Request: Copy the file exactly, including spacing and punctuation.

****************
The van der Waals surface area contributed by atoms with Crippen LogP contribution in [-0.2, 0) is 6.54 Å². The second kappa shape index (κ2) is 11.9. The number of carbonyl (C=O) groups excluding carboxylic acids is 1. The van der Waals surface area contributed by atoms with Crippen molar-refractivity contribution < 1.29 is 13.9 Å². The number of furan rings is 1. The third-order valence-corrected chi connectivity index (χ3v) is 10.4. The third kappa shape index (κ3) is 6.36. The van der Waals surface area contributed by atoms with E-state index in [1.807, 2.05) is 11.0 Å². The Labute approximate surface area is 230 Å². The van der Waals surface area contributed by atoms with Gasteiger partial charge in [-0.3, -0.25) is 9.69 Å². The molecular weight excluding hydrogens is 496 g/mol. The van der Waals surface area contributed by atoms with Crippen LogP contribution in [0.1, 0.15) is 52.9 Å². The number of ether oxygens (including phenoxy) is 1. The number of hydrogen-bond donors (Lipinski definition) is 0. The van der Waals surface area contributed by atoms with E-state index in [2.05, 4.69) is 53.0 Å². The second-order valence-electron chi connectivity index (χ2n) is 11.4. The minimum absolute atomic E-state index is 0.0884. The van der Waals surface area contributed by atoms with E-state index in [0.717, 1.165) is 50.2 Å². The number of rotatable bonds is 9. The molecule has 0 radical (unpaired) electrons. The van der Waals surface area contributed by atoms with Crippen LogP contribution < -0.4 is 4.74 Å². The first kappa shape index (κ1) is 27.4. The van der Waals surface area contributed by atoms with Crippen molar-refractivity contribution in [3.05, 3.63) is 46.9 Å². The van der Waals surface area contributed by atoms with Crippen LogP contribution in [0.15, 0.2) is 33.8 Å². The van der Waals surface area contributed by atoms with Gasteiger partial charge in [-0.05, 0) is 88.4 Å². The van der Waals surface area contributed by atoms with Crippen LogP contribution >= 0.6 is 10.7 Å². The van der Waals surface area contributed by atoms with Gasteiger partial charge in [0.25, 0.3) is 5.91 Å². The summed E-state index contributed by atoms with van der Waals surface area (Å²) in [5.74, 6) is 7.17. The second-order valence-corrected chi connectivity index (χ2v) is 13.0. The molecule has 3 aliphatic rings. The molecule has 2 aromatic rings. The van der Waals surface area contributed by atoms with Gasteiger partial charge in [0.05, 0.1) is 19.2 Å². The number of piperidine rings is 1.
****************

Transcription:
The van der Waals surface area contributed by atoms with Crippen LogP contribution in [-0.2, 0) is 6.54 Å². The second kappa shape index (κ2) is 11.9. The number of carbonyl (C=O) groups excluding carboxylic acids is 1. The van der Waals surface area contributed by atoms with Crippen molar-refractivity contribution < 1.29 is 13.9 Å². The number of furan rings is 1. The third-order valence-corrected chi connectivity index (χ3v) is 10.4. The third kappa shape index (κ3) is 6.36. The van der Waals surface area contributed by atoms with E-state index in [1.807, 2.05) is 11.0 Å². The Labute approximate surface area is 230 Å². The van der Waals surface area contributed by atoms with Gasteiger partial charge in [-0.3, -0.25) is 9.69 Å². The molecular weight excluding hydrogens is 496 g/mol. The van der Waals surface area contributed by atoms with Crippen LogP contribution in [0.1, 0.15) is 52.9 Å². The number of ether oxygens (including phenoxy) is 1. The number of hydrogen-bond donors (Lipinski definition) is 0. The van der Waals surface area contributed by atoms with E-state index in [2.05, 4.69) is 53.0 Å². The second-order valence-electron chi connectivity index (χ2n) is 11.4. The minimum absolute atomic E-state index is 0.0884. The van der Waals surface area contributed by atoms with E-state index in [0.717, 1.165) is 50.2 Å². The number of rotatable bonds is 9. The molecule has 0 radical (unpaired) electrons. The van der Waals surface area contributed by atoms with Crippen LogP contribution < -0.4 is 4.74 Å². The first kappa shape index (κ1) is 27.4. The van der Waals surface area contributed by atoms with Crippen molar-refractivity contribution in [3.05, 3.63) is 46.9 Å². The van der Waals surface area contributed by atoms with Crippen LogP contribution in [0.15, 0.2) is 33.8 Å². The van der Waals surface area contributed by atoms with Gasteiger partial charge in [-0.05, 0) is 88.4 Å². The van der Waals surface area contributed by atoms with Crippen LogP contribution >= 0.6 is 10.7 Å². The van der Waals surface area contributed by atoms with Gasteiger partial charge in [0.25, 0.3) is 5.91 Å². The summed E-state index contributed by atoms with van der Waals surface area (Å²) in [5.74, 6) is 7.17. The second-order valence-corrected chi connectivity index (χ2v) is 13.0. The molecule has 3 aliphatic rings. The molecule has 2 aromatic rings. The van der Waals surface area contributed by atoms with Gasteiger partial charge in [0.05, 0.1) is 19.2 Å². The number of piperidine rings is 1.